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LESSON 4. EXODUS, CHAPTERS 1-19
Genesis has sometimes been called the book of beginnings, which is the real meaning of the word, because of the nature of its contents, which give the origin of things. We have in it the beginning of the world, of man, of the Sabbath, marriage, sin, prophecy, and sacrifice, as well as the beginning of the nations and Israel. This brings us down to the twelfth chapter, but after that practically there are no beginnings, but only a recurrence of :what has gone before.
Exodus in the same way has sometimes been called the book of the departure or the going out, from the etymology of the word, and also because it gives the history of the departure of the Israelites from Egypt.
The Israelites entered Egypt when Joseph was in power, seventy souls in all (Gen. 46:27). They left there 215 years afterward, according to the chronology in the margin of our Bibles, when their men of war alone numbered 603,550, not counting women and children, not counting men under 20, and also leaving out of consideration the whole tribe of Levi (Num. 1:44-50). During this period their experiences had varied. While Joseph lived and the Pharaohs of that period, they were happy and prosperous in the land of Goshen. But by-and-by a change of dynasty occurred, and political revolution took place, and the new government viewed their increasing numbers and influence with alarm and jealousy. In consequence they began to subject them in every possible way, and it is at this point in their history the book of Exodus begins (1:7-10).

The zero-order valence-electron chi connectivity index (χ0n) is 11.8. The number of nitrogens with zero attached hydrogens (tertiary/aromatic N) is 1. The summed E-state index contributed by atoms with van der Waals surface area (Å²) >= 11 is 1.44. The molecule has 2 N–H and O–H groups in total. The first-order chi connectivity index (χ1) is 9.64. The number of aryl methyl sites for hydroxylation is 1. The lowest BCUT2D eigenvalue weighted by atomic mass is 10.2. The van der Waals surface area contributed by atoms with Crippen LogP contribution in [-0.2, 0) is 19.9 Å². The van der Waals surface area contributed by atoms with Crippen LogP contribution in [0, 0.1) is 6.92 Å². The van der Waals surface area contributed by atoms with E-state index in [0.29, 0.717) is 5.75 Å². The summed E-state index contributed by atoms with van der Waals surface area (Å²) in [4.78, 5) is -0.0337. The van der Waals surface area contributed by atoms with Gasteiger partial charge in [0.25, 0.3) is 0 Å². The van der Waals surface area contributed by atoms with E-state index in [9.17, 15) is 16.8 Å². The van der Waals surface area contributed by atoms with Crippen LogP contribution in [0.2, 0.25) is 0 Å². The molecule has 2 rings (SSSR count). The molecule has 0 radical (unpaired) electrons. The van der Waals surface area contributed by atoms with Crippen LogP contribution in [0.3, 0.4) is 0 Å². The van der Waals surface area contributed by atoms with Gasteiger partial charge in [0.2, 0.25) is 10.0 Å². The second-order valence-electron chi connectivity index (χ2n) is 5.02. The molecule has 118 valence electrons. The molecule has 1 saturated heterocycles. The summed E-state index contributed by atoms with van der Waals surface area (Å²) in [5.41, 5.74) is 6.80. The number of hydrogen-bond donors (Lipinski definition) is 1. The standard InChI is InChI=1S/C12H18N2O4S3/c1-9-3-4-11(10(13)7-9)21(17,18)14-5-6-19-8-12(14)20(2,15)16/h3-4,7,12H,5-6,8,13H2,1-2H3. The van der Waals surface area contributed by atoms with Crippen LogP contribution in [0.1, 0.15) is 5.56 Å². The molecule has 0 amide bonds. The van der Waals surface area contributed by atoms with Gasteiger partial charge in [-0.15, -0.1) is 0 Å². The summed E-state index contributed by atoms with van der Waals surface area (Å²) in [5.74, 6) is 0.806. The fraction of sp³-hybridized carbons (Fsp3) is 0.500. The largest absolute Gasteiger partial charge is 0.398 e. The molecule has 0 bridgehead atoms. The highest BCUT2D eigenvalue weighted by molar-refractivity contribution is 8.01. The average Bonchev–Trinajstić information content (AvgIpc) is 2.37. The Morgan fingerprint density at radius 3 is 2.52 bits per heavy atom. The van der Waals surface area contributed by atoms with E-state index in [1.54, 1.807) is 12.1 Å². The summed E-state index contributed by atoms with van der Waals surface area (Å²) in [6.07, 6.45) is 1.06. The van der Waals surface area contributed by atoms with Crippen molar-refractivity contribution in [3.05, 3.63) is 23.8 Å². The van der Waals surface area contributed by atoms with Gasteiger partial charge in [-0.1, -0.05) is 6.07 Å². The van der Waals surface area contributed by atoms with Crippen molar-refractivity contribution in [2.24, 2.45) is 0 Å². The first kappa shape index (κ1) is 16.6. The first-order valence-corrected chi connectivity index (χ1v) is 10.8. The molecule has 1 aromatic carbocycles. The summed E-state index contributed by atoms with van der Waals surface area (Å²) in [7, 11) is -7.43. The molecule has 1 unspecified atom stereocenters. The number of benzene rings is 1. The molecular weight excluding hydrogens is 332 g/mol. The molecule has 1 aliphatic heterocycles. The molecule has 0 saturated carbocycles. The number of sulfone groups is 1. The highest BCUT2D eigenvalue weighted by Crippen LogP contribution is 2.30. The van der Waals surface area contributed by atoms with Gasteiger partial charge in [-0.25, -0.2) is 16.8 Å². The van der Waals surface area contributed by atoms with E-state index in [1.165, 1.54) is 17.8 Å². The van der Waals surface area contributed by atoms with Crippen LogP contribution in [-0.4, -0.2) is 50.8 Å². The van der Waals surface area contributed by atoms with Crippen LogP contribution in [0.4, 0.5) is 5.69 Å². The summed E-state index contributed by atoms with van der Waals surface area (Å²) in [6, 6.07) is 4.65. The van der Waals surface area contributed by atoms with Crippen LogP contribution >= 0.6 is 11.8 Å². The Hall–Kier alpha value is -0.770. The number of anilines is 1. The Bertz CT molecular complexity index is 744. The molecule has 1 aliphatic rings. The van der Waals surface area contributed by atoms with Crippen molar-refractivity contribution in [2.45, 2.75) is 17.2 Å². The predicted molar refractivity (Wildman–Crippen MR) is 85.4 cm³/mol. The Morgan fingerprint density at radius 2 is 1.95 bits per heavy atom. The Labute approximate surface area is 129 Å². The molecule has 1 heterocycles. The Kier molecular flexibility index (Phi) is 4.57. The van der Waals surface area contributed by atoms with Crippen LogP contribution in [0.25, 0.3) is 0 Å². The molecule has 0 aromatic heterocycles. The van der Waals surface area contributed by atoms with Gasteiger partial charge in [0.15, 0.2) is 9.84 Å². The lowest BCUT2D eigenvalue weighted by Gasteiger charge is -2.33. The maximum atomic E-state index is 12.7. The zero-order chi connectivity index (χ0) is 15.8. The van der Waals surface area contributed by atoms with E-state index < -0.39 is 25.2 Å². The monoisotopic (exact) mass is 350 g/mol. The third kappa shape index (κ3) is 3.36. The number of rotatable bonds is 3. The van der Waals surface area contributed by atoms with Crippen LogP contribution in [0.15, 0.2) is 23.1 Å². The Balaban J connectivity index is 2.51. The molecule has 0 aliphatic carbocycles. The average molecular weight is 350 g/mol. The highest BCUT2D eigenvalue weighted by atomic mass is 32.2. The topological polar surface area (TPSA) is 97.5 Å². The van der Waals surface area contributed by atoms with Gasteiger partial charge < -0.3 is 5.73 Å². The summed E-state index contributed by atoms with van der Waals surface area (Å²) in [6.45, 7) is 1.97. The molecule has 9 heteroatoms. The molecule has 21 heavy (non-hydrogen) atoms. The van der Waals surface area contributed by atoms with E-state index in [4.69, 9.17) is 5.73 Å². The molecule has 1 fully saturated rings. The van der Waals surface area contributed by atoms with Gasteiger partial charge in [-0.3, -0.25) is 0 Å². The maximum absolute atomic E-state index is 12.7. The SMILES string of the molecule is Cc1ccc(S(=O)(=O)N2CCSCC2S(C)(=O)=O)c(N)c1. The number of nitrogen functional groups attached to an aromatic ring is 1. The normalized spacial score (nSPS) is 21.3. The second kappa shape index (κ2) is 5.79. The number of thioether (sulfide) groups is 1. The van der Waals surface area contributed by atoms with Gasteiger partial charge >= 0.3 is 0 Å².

Proof from Recent Explorations.
Allusion was made in an earlier lesson to the way in which recent explorations in Bible lands throw light upon these historical statements in the Word of God, and this is particularly true of the present period. "It would be easy," says an authority on the subject, "to multiply illustrations from the ancient records of Egypt of many circumstances in the life of Joseph." The situation and limits of the land of Goshen are now known, as well as the history of the dynastic changes that resulted in the exodus of the Hebrews. It is ascertained that Rameses II, the Pharaoh of Moses' time, was, like his predecessor, a great builder, corroborating 1:11. His mummy has recently been discovered as well as that of his daughter, the princess who saved the infant Moses from perishing in the river Nile, and brought him up as her own son. How near these circumstances seem to bring the history of that time, and how real it is made to appear!